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Localization manager/translator and coach/intercultural consultant living in Berlin (Germany), passionate about diversity management and intercultural communication, self-awareness and coaching, SFBT and NVC, languages, cultures, body art, dancing, self-empowerment, and, last but not least, vegan gluten-free keto food and good movies. How about you?
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Friday, November 3, 2017

Working on yourself and enjoying the plateau effect already? This way, you can still notice how you are changing

"You're always one decision away from a totally different life", they say.
Even if it's a suggestive thought, I have to admit that I don't buy it.

Seeing change like this is nice, and it feels pleasant and magical and full of rainbows and unicorns... and yet, most of the time, change doesn't happen by chance. 
In order to change, we have to know what we want to change, and how. 

[If you are looking for a great inspirational wallpaper
about change and self-awareness, I got you covered:
"Awareness is the greatest agent for change"
(Eckhart Tolle)]

Most of the time, change is scary and uncomfortable. It requires hard work and committed focus, one day at the time.
Change is, by definition, part of a process. If we are what we repeatedly do, we change only while keeping doing things that make us change.
"It takes change to make change" is more powerful, to me, because it contains the necessity to embrace change, to go for it, to make it a priority and to transform change into a daily practice and a way of life:

Back in the office, Socrates drew some water from the spring water dispenser and put on the evening’s tea specialty, rose hips, as he continued. "You have many habits that weaken you. The secret of change is to focus all your energy not on fighting the old, but on building the new".
Way of the Peaceful Warrior: A Book that Changes Lives (1984)
by Dan Millman, p.113
Or also:

Back in the office, Socrates drew some water from the springwater dispenser and put on the evening’s tea specialty, rose hips, as he continued. "To rid yourself of old patterns, focus all your energy not on struggling with the old, but on building the new".
Way of the Peaceful Warrior: A Book that Changes Lives (2006, revised edition)
by Dan Millman, p.105

Still, it is not always possible to constantly notice the changes we are going through, because we can't step aside and truly see us from the outside, or at least not completely, even if we can experience one situation at many levels and partially switch perspective and perceive ourselves from the "outside". (well, it takes some practice, but is the topic for a future blog post)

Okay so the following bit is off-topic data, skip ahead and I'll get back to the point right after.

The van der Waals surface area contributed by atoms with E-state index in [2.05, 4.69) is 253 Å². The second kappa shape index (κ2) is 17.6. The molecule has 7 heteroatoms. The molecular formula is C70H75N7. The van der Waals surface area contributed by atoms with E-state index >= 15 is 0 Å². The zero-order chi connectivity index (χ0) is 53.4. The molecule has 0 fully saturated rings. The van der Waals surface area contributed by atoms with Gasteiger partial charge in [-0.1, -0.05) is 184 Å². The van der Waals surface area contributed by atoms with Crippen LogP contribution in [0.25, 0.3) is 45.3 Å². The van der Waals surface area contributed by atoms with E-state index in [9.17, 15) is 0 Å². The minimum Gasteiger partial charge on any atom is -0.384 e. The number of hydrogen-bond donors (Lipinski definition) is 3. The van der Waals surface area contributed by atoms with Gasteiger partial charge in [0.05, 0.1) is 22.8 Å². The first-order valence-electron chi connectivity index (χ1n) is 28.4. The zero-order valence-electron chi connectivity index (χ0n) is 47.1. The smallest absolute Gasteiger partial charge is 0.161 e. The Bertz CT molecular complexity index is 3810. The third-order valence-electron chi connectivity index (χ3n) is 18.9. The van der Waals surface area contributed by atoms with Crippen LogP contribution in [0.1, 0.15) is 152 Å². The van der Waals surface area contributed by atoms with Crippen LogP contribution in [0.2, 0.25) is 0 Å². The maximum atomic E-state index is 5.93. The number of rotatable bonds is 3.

Still, we have other options.
One of the best chances at seeing what we would usually not see otherwise, and how we changed, is talking to someone we didn't have any contact to for some time, or even better for a couple of years.

["People either inspire you, or they drain you.
Choose them wisely" (Hans F. Hansen, 
and practically every good motivational speaker
of the last fifty years)]

While interacting with them, you can ask yourself:
- How do I feel? In the same way as in the past, or not? If not, how has this changed?
- What am I thinking right now? Can I notice a pattern here?
- Do I still feel connected to them? If not, what did change for me? Can I name it?
- Can they inspire me, or push my buttons, like in the past? If now, what did change for me? What can I see now, that I was not able to see in the past?
- Can I recognize yourself in the way they treat me and interact with me? If not, why not?
- Can I see the silver linings of my behavior and intentions in the way they interpret them? Or my intentions have nothing to do with what they are ascribing to me?
- How can I describe the interaction? Do I find it surprising, challenging, fun, energizing, useful, or just disappointing and "not meant to be"?
- How can I react to them and to the situation? In the same way as in the past, or differently? How many options can I see for myself? Which ones?

Depending on your answers to these questions... you can probably judge for yourself how much you changed, and how.
If the interaction has been pleasant or at least interesting or you have been able to connect with them on a new level, great.
And if not, please remember that no matter how "meh" the interaction could have been, you can be thankful for this precious chance of self-awareness: those people just offered you a chance to time-travel and to see a previous version of yourself, through their eyes and their memories of you.

Tags: Chance, Perception, Self-awareness, Quotes, Self-assessment

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